The exchange-traded fund marketplace is littered with a variety of terms and acronyms that have left many investors in want of a user's manual. From time to time, it is worth going back to basics to better understand the ins and outs of ETFs' mechanics to help investors use them to their best advantage. Here, I will discuss net asset value: what it is, why it matters, and how to make sure you are buying shares of an ETF at a fair price.
What Is NAV?
Net asset value is the total value of an ETF's assets less the total value of its liabilities. The composition of an ETF's assets will vary but will generally comprise stocks, bonds, and/or cash. If the fund uses physical replication to track its benchmark (that is, it owns securities, not derivatives), the assets are the component securities (or a sampling thereof) of its benchmark index, any accrued income generated through securities lending, and some cash. Liabilities for ETFs and other funds will largely consist of fees owed to the fund company. An ETF's NAV per share can then be calculated by dividing the total NAV of the fund by its number of outstanding shares.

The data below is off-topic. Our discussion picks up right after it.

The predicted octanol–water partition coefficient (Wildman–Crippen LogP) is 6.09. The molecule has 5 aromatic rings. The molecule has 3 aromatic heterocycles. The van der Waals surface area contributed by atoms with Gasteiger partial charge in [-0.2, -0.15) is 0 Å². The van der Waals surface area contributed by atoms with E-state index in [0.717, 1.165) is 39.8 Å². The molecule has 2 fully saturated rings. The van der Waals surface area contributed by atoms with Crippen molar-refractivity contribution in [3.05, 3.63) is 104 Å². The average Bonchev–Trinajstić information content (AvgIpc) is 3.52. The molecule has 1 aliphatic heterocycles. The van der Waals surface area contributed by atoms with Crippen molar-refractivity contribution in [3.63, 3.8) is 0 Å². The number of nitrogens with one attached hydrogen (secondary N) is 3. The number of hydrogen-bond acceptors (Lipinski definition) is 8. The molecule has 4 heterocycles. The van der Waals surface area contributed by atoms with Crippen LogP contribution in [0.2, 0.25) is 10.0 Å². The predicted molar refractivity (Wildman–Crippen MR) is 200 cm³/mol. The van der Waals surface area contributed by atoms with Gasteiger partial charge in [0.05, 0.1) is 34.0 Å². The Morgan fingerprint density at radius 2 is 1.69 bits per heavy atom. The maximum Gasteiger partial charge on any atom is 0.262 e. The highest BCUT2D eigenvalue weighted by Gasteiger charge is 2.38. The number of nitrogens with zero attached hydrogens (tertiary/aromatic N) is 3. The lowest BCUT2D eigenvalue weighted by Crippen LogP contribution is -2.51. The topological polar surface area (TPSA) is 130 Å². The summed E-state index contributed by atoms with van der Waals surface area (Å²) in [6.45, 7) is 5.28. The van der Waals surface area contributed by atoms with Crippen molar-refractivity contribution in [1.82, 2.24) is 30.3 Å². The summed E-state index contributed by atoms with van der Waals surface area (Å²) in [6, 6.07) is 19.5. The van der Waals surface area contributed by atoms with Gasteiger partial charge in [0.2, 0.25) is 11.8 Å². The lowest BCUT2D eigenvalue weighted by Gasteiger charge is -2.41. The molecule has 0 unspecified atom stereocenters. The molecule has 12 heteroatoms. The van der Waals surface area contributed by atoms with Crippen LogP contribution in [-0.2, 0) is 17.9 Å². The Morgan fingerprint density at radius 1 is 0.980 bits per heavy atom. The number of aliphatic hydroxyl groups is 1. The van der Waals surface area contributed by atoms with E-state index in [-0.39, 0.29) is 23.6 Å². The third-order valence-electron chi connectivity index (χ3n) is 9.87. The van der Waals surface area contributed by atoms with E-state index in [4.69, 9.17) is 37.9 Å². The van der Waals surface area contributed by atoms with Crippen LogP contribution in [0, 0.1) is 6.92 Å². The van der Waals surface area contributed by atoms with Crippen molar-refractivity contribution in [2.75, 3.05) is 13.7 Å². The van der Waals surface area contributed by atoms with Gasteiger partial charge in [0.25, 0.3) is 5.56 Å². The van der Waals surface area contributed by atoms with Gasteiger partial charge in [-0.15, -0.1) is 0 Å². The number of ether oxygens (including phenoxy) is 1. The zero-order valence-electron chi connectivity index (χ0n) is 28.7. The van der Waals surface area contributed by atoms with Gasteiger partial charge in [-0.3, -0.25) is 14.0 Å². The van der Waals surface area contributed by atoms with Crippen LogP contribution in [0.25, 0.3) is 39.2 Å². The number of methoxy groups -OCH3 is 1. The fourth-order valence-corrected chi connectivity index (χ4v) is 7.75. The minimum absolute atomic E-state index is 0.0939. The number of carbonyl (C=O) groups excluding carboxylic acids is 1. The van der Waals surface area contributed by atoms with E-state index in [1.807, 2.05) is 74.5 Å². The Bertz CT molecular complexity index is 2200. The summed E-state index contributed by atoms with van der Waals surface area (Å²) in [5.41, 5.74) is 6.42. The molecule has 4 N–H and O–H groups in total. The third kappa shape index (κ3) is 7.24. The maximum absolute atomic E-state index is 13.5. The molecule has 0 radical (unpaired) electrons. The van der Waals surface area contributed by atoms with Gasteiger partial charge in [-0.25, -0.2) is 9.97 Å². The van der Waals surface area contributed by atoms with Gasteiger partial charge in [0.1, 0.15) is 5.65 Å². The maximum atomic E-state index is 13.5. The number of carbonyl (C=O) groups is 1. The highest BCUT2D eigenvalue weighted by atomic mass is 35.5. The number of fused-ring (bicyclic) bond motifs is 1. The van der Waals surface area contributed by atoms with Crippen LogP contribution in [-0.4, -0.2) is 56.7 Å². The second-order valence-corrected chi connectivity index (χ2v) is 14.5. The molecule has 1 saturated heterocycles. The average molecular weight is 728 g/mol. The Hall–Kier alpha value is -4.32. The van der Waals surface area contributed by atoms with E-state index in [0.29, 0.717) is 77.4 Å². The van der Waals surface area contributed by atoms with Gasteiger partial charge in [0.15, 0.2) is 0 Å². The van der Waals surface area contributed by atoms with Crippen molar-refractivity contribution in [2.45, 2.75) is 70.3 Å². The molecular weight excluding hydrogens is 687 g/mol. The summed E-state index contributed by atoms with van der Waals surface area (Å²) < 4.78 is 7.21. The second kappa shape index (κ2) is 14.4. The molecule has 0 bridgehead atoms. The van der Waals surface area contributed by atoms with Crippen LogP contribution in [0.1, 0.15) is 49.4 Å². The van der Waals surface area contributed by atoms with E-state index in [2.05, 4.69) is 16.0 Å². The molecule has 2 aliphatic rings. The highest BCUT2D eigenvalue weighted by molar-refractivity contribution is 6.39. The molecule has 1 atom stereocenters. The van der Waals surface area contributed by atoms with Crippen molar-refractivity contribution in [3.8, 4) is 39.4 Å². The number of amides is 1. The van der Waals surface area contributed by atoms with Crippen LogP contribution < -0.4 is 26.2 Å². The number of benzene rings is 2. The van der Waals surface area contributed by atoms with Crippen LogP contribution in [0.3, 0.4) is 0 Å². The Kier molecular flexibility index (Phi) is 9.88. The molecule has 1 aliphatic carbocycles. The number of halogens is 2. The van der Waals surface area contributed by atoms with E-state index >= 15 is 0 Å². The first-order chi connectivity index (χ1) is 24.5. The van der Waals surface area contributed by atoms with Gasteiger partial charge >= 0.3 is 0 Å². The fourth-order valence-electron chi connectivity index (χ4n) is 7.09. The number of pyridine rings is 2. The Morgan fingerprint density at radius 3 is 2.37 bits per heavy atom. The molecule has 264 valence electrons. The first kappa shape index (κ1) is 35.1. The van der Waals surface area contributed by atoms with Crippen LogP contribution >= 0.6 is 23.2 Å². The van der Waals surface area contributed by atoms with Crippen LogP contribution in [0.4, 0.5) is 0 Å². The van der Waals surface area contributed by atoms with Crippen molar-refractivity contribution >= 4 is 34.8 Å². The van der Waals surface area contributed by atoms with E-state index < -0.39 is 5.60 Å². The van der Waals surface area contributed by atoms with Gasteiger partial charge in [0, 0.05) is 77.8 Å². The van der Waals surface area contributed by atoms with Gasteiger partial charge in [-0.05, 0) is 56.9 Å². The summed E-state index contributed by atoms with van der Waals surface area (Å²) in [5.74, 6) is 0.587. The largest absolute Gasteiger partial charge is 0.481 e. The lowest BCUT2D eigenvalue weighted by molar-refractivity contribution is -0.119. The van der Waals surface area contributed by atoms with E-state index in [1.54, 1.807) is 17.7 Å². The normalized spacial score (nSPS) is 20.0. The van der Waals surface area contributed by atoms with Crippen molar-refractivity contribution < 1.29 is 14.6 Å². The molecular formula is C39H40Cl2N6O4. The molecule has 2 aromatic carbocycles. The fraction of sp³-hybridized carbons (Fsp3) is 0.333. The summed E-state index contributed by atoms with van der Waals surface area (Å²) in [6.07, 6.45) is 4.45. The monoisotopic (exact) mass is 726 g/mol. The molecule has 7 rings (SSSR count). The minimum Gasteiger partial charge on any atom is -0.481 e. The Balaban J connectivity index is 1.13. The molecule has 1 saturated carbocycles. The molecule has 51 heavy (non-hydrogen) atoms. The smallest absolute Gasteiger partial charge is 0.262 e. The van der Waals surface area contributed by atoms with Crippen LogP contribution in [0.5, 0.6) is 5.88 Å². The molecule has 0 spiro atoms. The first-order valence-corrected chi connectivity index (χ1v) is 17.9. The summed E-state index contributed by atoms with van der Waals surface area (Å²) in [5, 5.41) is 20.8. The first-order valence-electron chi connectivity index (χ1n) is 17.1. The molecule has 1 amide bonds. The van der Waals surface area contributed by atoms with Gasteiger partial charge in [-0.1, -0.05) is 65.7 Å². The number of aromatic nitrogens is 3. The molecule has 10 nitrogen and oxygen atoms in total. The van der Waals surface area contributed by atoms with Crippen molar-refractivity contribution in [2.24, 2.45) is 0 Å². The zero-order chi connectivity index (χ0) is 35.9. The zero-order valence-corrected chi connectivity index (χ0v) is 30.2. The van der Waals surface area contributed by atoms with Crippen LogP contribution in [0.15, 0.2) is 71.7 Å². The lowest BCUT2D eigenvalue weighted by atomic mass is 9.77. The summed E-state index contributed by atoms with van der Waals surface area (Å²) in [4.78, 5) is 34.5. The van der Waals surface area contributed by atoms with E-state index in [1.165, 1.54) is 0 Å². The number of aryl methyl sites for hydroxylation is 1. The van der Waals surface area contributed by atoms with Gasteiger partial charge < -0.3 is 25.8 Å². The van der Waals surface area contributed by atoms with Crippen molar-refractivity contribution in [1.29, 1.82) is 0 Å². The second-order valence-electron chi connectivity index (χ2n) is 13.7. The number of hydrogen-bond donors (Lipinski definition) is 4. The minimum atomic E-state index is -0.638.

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Ben Johnson does not own shares in any of the securities mentioned above. Find out about Morningstar’s editorial policies.